The idea for the film developed during my previous work documenting the creation of Richter’s stained glass window for the Cologne Cathedral. It was the first time he had participated in a film project in 15 years; when it comes to expressing himself in words, he prefers written ones.
It became clear to me that a film about a painter must focus on painting. It was the actual work in the artist’s studio that interested me most: the authentic and immediate process of putting paint to canvas, and the instruments, gestures, and movements involved, emotionally as well as physically.
“Painting is a secretive business,” he told us at the start of filming. Except when creating very large pictures, he always works alone — which made me question if he would be able to cope with a small film team in his inner work sanctum for weeks and months on end. My task was to establish a mental and emotional space that would allow us to co-exist in the uncluttered studio, each pursuing his work unhindered: Richter painting and our team filming.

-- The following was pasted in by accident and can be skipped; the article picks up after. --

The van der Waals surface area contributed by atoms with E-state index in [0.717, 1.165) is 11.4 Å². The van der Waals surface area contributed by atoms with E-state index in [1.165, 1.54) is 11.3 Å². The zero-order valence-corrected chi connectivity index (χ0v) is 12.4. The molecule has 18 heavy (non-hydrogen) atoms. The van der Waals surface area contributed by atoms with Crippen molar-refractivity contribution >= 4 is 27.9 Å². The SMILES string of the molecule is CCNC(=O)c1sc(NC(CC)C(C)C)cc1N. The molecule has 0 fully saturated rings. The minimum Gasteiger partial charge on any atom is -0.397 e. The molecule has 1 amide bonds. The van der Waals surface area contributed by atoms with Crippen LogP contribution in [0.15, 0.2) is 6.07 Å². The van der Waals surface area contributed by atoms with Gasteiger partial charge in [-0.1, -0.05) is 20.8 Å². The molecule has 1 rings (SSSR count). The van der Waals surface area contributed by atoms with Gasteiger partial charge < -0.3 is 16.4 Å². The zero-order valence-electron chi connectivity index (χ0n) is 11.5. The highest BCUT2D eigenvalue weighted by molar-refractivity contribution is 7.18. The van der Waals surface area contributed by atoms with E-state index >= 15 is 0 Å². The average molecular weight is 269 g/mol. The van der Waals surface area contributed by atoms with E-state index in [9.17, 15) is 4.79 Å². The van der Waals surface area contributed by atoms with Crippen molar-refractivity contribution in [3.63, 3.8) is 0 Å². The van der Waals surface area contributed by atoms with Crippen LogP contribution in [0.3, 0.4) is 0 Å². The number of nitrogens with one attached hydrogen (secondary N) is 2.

The main shooting period between April and September 2009 was an exceptional stroke of luck, as well as a process punctuated by the occasional crisis. A fundamental skepticism of the status quo is both inherent to Richter’s worldview and a key element of his painting technique: the giant squeegee he uses to apply and scrape off each monochromatic layer of paint becomes an instrument of assertion as well as doubt in his hands. And as we watched the painter at work, we too became caught up in the tension and dynamics of the process, as we saw pictures emerge and then often disappear. Like the paintings themselves, we had to withstand the artist’s skepticism.
Corinna Belz, June 2011